Patient’s Guide to HIPAA Part II: The Seven Basic Patient Rights

Patient’s Guide to HIPAA – Basic Rights: What is the Right to Receive a Confidential Communication?

Roadmap: Patient’s Guide to HIPAA: Part 2: Basic Patient Rights: Right to Request Confidential Communications (FAQ 25 of 65)

You have the right to ask a health care provider to communicate with you by alternative means or at alternative locations. This means, for example, that you can ask your fertility clinic not to call you at work or to send you an email notification of an appointment. You could ask your psychiatrist not to leave a message about an appointment at your home telephone voice mail. You might also ask a specialized clinic not to send you a post card reminder of your appointment but to use a closed envelope. A provider must accommodate reasonable requests. We think that all of the examples in this paragraph are generally reasonable. We also think that that asking for written communications – including bills – to be in plain envelopes with no identification of the provider in the return address is also reasonable.

Patient’s Guide to HIPAA – Basic Rights: How Do I Exercise the Right to Receive a Confidential Communication?

Roadmap: Patient’s Guide to HIPAA: Part 2: Basic Patient Rights: Right to Request Confidential Communications (FAQ 26 of 65)

A provider may require you to make a written request to receive a confidential communication in writing. Read the notice of privacy practices to find out the local procedure. In a small office, an oral request may be sufficient. Still, if you orally tell the receptionist not to call you at your office, the doctor may not know about your request. A written request may be safer because it creates a formal record of the request. You should keep a copy of your written request.

Patient’s Guide to HIPAA – Basic Rights: Does the Right to Receive a Confidential Communication Apply to Health Plans?

Roadmap: Patient’s Guide to HIPAA: Part 2: Basic Patient Rights: Right to Request Confidential Communications (FAQ 27 of 65)

Yes, but the rule is a bit different. To make a request to a health plan, the individual must clearly state that the disclosure of all or part of the information could endanger the patient. The plan may require that a request contain a statement that disclosure could endanger the patient. The plan can demand a written request.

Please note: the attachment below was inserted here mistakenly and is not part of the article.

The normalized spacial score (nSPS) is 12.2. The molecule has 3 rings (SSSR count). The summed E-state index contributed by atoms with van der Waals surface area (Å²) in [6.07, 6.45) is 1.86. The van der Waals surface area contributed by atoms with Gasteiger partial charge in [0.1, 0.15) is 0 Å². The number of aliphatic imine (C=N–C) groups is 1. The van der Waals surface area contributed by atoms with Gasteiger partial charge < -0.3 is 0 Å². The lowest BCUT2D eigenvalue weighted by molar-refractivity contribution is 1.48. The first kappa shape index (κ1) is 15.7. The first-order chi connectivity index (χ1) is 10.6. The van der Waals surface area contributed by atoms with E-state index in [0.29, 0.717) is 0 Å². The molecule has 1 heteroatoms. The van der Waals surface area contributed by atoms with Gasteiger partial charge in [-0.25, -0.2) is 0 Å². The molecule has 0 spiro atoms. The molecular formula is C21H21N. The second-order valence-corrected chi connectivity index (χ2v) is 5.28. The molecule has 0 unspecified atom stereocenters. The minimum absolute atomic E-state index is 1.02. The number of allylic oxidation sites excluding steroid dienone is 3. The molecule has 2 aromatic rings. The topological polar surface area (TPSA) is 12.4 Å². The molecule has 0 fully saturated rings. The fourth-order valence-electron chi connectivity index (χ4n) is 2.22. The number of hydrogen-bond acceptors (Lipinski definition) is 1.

Patient’s Guide to HIPAA – Basic Rights: Are There Any Other Requirements for the Right to Receive a Confidential Communication?

Roadmap: Patient’s Guide to HIPAA: Part 2: Basic Patient Rights: Right to Request Confidential Communications (FAQ 28 of 65)

A plan or provider can condition the accommodation on the patient providing an alternative address or means of contact for information about how payment will be handled. This means that you can’t ask someone to send all bills to the White House unless you are the President.

Patient’s Guide to HIPAA – Basic Rights: How Do I Make a Request for Amendment?

Roadmap: Patient’s Guide to HIPAA: Part 2: Basic Patient Rights: Right to Request Amendment (FAQ 29 of 65)

Start by obtaining a copy of the notice of privacy practices. You may already have a copy. If not, each HIPAA covered entity must provide a copy of its notice to anyone who asks for one. In addition, a copy should be available on the website of each covered entity (if the covered entity has a website). The notice of privacy practices describes your rights, including your right to ask for an amendment. The covered entity’s notice will tell you where to submit your request for amendment.